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Traveling with cats? No one
travels with cats, right? Tell that to Lily, who goes on trips around town with her owner, Lori Cowell, in Florida. Or try to convince Bug, who just got back from a journey to Europe with her constant companion, veterinarian
Dr. Ken Lambrecht.
Their stories may sound like fantasy when many of us struggle just to
get our cats to a vet appointment. But more cats do it than you might think — and even if your cat isn't the type, you can still learn something from how these owners keep their pets happy on the road.
Ask anyone who's done it successfully, and she'll tell you the first step in making travel fun for a cat is to pick the right cat.
"I call her 'puppy cat,' because she is more like a
dog than a cat," Cowell says of Lily, who she got from a shelter at 11 months old after her original owner died. "She loves people; she loves to he held; she loves to be carried. My other cat would run under the bed when the door opened. She runs to the door."
Dr. Lambrecht calls cats with the right temperament "adventure cats." "These are cats who are ready to go from the get-go," he says. Bug was like that from the beginning, when he got her as a 12-week-old kitten. Looking at a photo of her litter of six, he says, "You can see it in her eyes, looking at me like,
When are we going?"
Of course, even with the right temperament, you need to work up to the big adventures. Cowell says, "I started taking her on errands with me, getting her used to the car, taking her to neighbors' houses." Now Lily accompanies her on overnight visits to friends' and hangs out at the salon. "I put her down, she looks around and the next thing you know she's sitting on someone's lap."
After Dr. Lambrecht successfully took Bug camping and
hiking for the first time, she started to accompany him to other activities. At one point, a friend was moving to Washington, D.C. and wanted company, so the two of them flew there with her. After that trip went well, Bug started going to veterinary conventions, finally leading to their recent trip to Spain and Portugal. "People got a big kick out of it," he says. "Everyone wants a cat fix, so they come up and pet her. Now she has her own business card and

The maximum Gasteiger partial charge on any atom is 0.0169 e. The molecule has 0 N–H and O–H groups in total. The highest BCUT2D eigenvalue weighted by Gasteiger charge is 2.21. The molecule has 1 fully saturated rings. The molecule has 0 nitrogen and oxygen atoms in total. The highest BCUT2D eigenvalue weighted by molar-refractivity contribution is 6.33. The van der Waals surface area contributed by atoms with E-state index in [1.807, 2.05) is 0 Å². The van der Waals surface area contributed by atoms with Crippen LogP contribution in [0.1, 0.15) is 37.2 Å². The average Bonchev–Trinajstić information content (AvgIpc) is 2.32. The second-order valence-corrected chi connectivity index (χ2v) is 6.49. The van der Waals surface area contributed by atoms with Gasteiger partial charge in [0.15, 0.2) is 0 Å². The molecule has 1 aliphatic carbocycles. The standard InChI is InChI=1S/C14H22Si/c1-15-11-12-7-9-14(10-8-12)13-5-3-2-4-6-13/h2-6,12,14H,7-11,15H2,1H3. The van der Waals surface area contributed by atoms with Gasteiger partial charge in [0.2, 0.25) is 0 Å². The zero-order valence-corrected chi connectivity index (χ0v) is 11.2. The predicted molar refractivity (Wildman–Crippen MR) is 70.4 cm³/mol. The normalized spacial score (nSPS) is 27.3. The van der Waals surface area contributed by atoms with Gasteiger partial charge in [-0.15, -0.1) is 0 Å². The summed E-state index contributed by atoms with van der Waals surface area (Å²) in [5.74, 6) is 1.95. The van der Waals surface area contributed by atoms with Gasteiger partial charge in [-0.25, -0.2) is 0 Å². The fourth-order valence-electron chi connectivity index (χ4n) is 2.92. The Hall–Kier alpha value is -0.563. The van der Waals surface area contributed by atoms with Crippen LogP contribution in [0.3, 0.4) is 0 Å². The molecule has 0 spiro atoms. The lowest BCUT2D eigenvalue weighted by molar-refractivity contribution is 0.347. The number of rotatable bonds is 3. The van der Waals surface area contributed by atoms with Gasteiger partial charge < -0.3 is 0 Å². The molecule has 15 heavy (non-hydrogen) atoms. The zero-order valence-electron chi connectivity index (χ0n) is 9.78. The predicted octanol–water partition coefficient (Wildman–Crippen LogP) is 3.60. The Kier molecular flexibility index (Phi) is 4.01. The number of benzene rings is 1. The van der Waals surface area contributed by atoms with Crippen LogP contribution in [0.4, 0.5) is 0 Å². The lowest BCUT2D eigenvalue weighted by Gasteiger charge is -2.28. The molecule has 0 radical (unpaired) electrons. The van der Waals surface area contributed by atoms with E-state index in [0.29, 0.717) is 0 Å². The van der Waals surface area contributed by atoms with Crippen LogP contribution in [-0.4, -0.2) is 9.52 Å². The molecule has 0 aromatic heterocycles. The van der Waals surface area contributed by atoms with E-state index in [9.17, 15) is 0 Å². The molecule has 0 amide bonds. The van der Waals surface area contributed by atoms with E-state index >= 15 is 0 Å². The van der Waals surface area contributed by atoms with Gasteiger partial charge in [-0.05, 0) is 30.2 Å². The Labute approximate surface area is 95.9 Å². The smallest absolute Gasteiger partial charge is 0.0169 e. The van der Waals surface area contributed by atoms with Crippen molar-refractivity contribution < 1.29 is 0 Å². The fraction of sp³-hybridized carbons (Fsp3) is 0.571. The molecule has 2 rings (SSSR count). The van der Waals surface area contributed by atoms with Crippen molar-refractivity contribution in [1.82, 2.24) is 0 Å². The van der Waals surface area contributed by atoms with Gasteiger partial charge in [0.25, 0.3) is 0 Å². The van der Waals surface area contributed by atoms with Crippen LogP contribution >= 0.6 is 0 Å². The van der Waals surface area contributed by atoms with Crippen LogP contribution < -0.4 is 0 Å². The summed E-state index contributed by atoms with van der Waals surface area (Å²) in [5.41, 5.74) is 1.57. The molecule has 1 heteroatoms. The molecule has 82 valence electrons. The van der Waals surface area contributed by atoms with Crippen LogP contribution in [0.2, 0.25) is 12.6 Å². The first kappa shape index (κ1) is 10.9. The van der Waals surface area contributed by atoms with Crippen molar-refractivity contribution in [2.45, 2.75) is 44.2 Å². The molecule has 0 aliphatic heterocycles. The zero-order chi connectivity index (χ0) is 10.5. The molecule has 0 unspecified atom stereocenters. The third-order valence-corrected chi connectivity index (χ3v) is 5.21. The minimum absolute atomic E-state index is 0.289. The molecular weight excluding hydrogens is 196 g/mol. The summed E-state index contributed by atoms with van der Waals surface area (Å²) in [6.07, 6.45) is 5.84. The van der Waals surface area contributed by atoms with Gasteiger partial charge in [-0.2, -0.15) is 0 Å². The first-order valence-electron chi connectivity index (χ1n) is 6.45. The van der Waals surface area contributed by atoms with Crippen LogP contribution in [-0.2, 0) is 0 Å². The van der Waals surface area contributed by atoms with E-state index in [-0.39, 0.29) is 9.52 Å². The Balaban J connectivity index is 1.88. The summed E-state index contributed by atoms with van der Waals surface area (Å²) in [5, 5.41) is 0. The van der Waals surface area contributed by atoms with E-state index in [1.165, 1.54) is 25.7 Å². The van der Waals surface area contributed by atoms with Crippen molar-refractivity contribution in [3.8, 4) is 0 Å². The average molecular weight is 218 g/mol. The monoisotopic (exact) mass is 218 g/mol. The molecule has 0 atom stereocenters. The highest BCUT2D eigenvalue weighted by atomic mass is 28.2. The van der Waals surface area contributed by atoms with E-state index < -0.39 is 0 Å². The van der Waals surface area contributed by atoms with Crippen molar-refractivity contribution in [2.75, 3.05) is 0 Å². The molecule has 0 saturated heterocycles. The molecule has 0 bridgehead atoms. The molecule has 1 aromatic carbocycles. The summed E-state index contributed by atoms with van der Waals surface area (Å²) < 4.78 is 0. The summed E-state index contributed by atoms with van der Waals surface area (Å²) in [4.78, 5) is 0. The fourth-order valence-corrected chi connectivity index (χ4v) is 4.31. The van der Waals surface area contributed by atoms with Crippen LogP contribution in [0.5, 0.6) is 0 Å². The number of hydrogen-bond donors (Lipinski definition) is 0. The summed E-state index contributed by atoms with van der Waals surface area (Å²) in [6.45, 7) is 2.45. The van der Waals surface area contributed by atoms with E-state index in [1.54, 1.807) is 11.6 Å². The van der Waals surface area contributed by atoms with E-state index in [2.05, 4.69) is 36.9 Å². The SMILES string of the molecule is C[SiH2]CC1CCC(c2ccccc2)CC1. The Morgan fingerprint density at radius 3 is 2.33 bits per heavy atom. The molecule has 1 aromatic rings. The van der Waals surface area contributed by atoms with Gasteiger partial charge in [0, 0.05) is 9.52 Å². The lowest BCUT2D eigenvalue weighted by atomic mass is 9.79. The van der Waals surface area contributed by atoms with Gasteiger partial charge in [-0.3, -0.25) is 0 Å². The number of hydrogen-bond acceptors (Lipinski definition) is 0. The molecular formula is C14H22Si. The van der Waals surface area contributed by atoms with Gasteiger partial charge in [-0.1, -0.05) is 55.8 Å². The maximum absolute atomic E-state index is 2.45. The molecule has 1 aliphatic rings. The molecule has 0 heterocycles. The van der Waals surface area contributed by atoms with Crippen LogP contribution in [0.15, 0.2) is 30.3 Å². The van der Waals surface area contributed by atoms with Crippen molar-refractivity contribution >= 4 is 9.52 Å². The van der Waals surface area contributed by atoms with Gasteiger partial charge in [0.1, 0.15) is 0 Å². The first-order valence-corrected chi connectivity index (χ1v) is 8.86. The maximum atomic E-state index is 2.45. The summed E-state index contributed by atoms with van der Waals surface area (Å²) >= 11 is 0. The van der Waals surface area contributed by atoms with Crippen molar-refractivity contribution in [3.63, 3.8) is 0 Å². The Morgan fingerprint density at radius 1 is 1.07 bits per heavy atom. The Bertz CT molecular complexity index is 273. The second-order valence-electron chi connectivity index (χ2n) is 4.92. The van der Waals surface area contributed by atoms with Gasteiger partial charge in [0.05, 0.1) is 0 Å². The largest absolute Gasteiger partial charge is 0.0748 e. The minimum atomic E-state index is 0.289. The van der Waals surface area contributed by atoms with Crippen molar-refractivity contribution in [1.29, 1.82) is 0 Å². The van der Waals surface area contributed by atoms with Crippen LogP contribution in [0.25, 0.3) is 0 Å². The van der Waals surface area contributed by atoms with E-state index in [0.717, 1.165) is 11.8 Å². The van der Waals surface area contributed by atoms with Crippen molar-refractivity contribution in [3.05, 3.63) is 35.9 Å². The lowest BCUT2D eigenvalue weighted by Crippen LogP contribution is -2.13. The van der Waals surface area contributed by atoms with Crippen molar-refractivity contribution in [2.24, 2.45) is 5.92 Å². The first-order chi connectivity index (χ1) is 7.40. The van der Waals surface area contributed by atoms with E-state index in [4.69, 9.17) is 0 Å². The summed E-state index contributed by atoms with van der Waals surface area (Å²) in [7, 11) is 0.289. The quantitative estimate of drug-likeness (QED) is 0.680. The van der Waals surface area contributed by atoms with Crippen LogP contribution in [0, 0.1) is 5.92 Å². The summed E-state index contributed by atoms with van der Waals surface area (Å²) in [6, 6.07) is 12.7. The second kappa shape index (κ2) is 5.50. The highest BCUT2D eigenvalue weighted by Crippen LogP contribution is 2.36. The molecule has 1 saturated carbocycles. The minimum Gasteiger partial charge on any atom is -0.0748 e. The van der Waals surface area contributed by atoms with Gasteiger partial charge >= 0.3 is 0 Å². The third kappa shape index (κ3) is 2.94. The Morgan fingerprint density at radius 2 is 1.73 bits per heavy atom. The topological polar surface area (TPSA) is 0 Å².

six or seven hundred fans on Facebook."
Even as you gain experience in traveling together you still need to be observant of your cat's behavior and not push beyond her limits. Lily, for example, generally
loves dogs but not so much her own kind. "I dog-sat for a weekend, and she loved playing with him," Cowell says. "Not other
cats, though — she's not a cat person."
And not every journey may be right for your cat, even if she enjoys traveling. Cowell recently took a trip to Washington, D.C. but left Lily behind, because she was staying with a friend whose dog is not friendly. "I know what works for her. I wouldn't put undue stress on Lily," she says. "She's not a nervous
cat, and I don't want to make her one."
Keeping the cat safe is the first priority for all traveling pet owners. Cowell and Dr. Lambrecht
go places with their pets, because they're confident they have cats who won't run away, but they both still have leashes and harnesses on them.
"I have heard horror stories
about cats getting loose on the road, so I keep her in a harness, and if I stop,
I put the leash on her," Cowell says.
says that microchipping is essential, and he is also about to get a new GPS
collar that's small enough for a cat. He has an airline-approved carrier, but
usually carries Bug in a breathable bag that goes under his arm. "She
loves to be in bags, so she snuggles in there."
Another safety issue you should prepare for involves vaccinations and parasite protection. If you're thinking of traveling with your cat, talk with your veterinarian about vaccinations and parasite control products that may be needed, depending on potential exposure to other cats or parasites in different parts of the country or world.
Like this article? Have a point of view to share? Let us know!
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